Korean Romanization is the spelling out of Korean words using the English alphabet. Here are three reasons why I don’t like Korean Romanization:
1). There are too many Korean Romanization systems.
Wikipedia lists six widely used Korean Romanization systems! I recently purchased a Korean/English dictionary which was not satisfied with any of them, and made up yet another system of its own. They are all different, and you can’t always tell which one you are looking at when you view a Romanized word. This is a real problem in online searches, and in trying to look up Korean words you have heard but not seen. Most importantly…
2). The systems are arbitrary and unintuitive.
Take the Korean vowelㅓ, for example. Several systems Romanize it as eo. Eo is a vowel combination that doesn’t occur all that often in English, and when it does, it may represent two separate one-vowel syllables (as in stereo). However, in Korean, it is a one-syllable sound, pronounced aw (as in lawyer) or uh (as in huh?). Do you get that from “eo”? Of course not!
Another example: the word 피 (blood) is pronounced like the English word “pee,” but is usually Romanized as “pi,” despite the fact that pi is an actual English word which is pronounced “pie,” not “pee.” So you can see how Romanization is problematic, even with sounds that can be accurately represented in English. But that’s not the only problem…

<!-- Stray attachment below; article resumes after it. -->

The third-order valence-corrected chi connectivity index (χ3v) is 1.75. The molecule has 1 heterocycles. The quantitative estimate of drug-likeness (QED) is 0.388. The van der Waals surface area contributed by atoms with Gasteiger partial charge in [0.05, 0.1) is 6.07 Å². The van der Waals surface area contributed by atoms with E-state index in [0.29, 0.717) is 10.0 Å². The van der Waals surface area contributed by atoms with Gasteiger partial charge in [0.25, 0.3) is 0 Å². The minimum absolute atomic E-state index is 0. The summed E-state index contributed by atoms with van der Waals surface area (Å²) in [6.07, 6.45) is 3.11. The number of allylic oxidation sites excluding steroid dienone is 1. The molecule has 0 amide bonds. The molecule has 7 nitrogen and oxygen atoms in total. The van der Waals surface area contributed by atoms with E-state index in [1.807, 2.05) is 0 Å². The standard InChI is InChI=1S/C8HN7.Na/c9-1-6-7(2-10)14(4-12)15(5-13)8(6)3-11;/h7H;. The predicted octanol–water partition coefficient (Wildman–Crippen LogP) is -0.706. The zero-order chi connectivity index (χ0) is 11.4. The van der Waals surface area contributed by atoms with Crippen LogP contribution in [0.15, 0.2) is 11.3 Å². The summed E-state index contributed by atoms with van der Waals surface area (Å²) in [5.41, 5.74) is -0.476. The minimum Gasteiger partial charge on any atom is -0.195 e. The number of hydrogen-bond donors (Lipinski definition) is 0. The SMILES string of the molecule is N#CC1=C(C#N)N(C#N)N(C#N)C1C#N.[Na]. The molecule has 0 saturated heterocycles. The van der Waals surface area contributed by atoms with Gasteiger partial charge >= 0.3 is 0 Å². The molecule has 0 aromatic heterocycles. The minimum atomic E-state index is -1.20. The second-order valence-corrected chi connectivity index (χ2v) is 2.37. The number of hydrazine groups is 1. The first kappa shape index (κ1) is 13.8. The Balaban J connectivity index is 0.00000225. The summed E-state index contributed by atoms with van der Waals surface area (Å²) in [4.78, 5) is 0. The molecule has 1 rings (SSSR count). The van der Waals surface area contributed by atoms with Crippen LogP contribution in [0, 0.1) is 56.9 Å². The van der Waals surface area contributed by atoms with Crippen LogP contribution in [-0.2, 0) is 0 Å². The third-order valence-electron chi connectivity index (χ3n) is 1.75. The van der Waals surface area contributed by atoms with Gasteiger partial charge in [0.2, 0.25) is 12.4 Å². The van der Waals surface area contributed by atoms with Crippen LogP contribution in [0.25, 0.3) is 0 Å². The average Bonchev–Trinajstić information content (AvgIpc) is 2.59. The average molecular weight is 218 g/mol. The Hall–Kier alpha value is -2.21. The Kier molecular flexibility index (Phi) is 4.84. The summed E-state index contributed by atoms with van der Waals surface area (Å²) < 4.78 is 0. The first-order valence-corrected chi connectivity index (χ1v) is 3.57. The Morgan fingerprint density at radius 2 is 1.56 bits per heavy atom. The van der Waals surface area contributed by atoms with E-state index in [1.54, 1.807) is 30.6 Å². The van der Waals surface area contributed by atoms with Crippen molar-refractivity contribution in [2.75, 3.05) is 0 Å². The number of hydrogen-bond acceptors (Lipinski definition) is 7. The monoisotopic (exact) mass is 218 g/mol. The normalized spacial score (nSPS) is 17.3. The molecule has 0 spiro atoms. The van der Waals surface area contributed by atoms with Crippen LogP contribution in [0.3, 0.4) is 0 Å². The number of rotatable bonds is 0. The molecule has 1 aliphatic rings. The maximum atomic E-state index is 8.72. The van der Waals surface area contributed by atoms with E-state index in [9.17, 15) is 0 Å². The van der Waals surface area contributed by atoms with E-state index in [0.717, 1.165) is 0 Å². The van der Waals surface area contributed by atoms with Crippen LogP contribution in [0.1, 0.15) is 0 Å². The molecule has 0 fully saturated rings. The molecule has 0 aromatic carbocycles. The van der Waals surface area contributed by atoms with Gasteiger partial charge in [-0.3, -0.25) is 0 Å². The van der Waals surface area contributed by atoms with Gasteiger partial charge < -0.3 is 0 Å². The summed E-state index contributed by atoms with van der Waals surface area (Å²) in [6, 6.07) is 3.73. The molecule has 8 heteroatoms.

3). Some Korean sounds just don’t translate.
Korean includes a number of sounds that are halfway between two English letters, such as ㄹ(l/r), ㄴ(sometimes n, sometimes d), and ㅁ(m/b). Hangul (also Romanized as “Hangeul”) is an easy to learn and perfectly good alphabet to represent Korean sounds, being as how it was created to do just that. Romanization can actually impede students of the language by forcing a convoluted process of running Korean words through the English alphabet in your brain before (mis)pronouncing them.
Now I do understand that not everyone wants to learn Korean. Off-the-cuff phonetic spelling of a word you have heard is a natural and reasonable way of trying to identify it. Most of the time, people who are fluent in Korean (and English) will be able to figure out what you mean.
However, if you have the remotest interest in learning Korean, free yourself of Romanization as soon as you can. Print out a Hangul alphabet chart, and play some online flashcard games to learn the Hangul alphabet. It only has 24 letters – you can do it! Enable Hangul on your computer so that you can see and type Hangul characters. When you use Korean words in posts and emails, type them in Korean instead of Romanization.
If you have access to Korean TV, watch the 뉴스 (news) and practice sounding out the ticker tape one-liners. You won’t know what the words mean at first, but it will improve your reading speed. Koreans love to splash comments across the screen on game and talk shows, so you may want to record these types of programs so you can pause and translate. Also, many music programs caption song lyrics in Hangul. Seeing the Hangul flashing on the screen as you hear the words sung is a great way to forge new associations between Korean sounds and Korean letters in your brain.